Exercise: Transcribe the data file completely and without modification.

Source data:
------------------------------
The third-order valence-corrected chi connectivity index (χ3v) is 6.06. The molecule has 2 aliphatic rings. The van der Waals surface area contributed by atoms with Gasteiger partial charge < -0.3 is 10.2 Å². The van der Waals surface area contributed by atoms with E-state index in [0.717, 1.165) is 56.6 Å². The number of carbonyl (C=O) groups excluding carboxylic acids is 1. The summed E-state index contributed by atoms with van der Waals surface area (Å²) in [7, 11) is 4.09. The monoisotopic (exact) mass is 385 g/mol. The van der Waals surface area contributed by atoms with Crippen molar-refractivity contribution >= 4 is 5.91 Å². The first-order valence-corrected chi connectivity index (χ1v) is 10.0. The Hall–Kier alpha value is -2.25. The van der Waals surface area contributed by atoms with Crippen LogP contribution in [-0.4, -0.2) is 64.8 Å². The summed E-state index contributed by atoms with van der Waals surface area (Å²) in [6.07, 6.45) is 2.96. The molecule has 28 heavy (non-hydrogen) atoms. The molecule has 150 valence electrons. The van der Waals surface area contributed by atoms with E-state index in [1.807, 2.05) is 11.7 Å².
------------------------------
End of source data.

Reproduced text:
The third-order valence-corrected chi connectivity index (χ3v) is 6.06. The molecule has 2 aliphatic rings. The van der Waals surface area contributed by atoms with Gasteiger partial charge < -0.3 is 10.2 Å². The van der Waals surface area contributed by atoms with E-state index in [0.717, 1.165) is 56.6 Å². The number of carbonyl (C=O) groups excluding carboxylic acids is 1. The summed E-state index contributed by atoms with van der Waals surface area (Å²) in [7, 11) is 4.09. The monoisotopic (exact) mass is 385 g/mol. The van der Waals surface area contributed by atoms with Crippen molar-refractivity contribution >= 4 is 5.91 Å². The first-order valence-corrected chi connectivity index (χ1v) is 10.0. The Hall–Kier alpha value is -2.25. The van der Waals surface area contributed by atoms with Crippen LogP contribution in [-0.4, -0.2) is 64.8 Å². The summed E-state index contributed by atoms with van der Waals surface area (Å²) in [6.07, 6.45) is 2.96. The molecule has 28 heavy (non-hydrogen) atoms. The molecule has 150 valence electrons. The van der Waals surface area contributed by atoms with E-state index in [1.807, 2.05) is 11.7 Å².